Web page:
What makes a great script?  A riveting story – or memorable characters?  You may say, both.  But for the star whom you want to attract to your script, only one thing matters: a great role.

Seen from that point of view, you might want to ask yourself whether your script is not just ‘a good read’, but offering something that’s important to an actor.  Because like it or not, without stars attached, your script is unlikely to get made.

The question is, what are actors looking for?  In my experience, usually not anything they’ve done before.  It’s amazing how much more easily you can get the attention of an actor or their agent if you are offering a new challenge.

Of course some actors really are types, and are resigned to that fact.  It never bothered Cary Grant – why should it bother Tom Cruise?  Morgan Freeman once played a bad guy who got his comeuppance – preview audiences were so horrified, the studio recut the ending.  Now Freeman’s resigned to playing nice guys.

So apart from a new challenge, what else are actors looking for?  Fortunately, the answer to that is the same answer to what makes a riveting script.  Difficult challenges, agonising dilemmas – create characters to die for.

The protagonist’s dilemmas are what invest every twist and turn in the script with not only narrative suspense, but emotional impact too.

Dilemmas are not just thrown up by plot, they’re at the very heart of character.  Your protagonist may look like you or I; but beneath the surface, passion, guilt or rage flow like molten lava, threatening to swamp their nobler nature.  Keep applying the pressure – and sooner or later, the volcano’s bound to blow.

The longer you hold off the inevitable, the more the actor has to work with – just don’t forget to give them the big, emotional scene that provides the payoff.  I call it the ‘stand up and cheer scene’ – the scene where the heroine faces up to her dilemma, makes her decision and acts upon it.

Why have audiences been so fascinated by the character of Andy Dufresne in ‘Shawshank Redemption’ – so much so that the film shows no signs of exhausting its cult success?  Maybe because we can all identify with the struggle to keep hope alive in the face of ever-present fear.

You might ask yourself whether you have taken your character, within the credible limits of your story, to the limit of their endurance.  Have you tested their mental, physical and emotional limits?  If not, then you probably haven’t offered something special to an actor.

What makes ‘Casablanca’ an enduring classic?  It could be many things: the romance, the thriller plot, the comedy.  But my money is on the character of Rick: the cynical, hard-bitten, charismatic bar-owner who undergoes one of the most marvelous transformations in the movies as he sets aside his self-pity and commits himself to a greater cause.

From the beginning, we feel that potential within him.  We feel the struggle of a man who who has created a shell to prevent himself being hurt.  Actors love reaching within a character to find something else: something the drama will bring into the light.  No wonder actors say they work “from the inside out”.

Whatever cause a character may choose to fight for – in the end, it has to get ‘personal’.  When Oskar Schindler risks all to save the Jewish workers who built his fortune, he doesn’t do so because of politics or ideology.  It is simply that those individuals have come to matter.

But a good ‘character arc’ is not all that actors are looking for.  When characters struggle with great dilemmas, the audience are held in suspense until the final frame – which way will they go?  Is it Jekyll – or Hyde who’ll win out?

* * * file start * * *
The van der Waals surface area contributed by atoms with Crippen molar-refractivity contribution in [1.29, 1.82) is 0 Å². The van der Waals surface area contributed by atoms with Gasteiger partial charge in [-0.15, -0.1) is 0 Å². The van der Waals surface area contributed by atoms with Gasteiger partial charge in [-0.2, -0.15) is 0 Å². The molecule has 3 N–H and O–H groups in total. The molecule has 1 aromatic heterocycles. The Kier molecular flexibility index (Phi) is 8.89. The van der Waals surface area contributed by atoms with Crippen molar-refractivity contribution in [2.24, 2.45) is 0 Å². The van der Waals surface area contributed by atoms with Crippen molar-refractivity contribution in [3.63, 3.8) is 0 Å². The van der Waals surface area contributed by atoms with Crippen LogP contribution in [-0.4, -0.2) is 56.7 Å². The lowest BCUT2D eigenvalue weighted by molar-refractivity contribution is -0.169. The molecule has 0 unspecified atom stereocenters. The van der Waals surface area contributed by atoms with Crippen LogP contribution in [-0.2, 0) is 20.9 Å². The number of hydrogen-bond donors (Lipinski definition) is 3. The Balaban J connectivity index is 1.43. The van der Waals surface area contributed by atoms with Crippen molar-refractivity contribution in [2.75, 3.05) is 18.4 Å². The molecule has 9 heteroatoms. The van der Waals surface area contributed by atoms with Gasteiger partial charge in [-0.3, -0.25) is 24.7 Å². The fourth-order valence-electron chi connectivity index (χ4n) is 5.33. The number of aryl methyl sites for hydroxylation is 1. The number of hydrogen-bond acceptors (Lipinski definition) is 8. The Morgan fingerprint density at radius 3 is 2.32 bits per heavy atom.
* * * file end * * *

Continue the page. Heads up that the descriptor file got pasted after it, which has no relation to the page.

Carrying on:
A fine example of this is in ‘Donnie Brasco’, where Johnny Depp’s undercover cop lives his ‘role’ in the mob almost too successfully.  This conflict between his new ties and his integrity as a police officer threatens to tear him apart – and keeps the audience guessing.

When assessing the marketability of your script however, it’s not just the leading roles you need to think about.  A common fault is to have too many supporting roles, none of which are substantial enough to be ‘castable’.  By ‘castable’, I mean having a sufficent arc to make an actor of the highest rank want to play them.

Try, whenever possible, to ensure your supporting roles have an ‘identity’.  That means you can imagine (even if we don’t actually see it on-screen) their having a life of their own – that they don’t just exist in relation to the leads.  Actors are looking for the scene where they get to ‘make a statement’ about who they are, and what they stand for (dramatically – not literally, of course).

You should give every character something to separate them from the crowd.  Try covering the character names as you read through the dialogue in your script – do they have their own unique voice?

The role of Ugarte in ‘Casablanca’ lasts barely half way through the first act.  But in that span of time, Peter Lorre runs the gamut of emotions from triumph to complacency then despair, making him one of the most memorable characters in the film.

Orson Welles’ Harry, the antagonist in ‘The Third Man’, doesn’t even appear until the final act – but the elusiveness of his character makes Harry the best role Welles ever played (and that includes ‘Citizen Kane’).

A great cameo can secure a name actor whose appearance, no matter how brief, can lift the profile of your film. ‘Tarantino gifted a great cameo to Dennis Hopper in ‘True Romance’, courtesy of Christopher Walken; and in ‘Pulp Fiction’ Walken got payback.

Two unforgettable characters, one scene – one monologue each.  Both encapsulating the themes and creating (arguably) the most iconic moments in either film.  Get your characters, story and theme working in synch and actors will be fighting for your roles.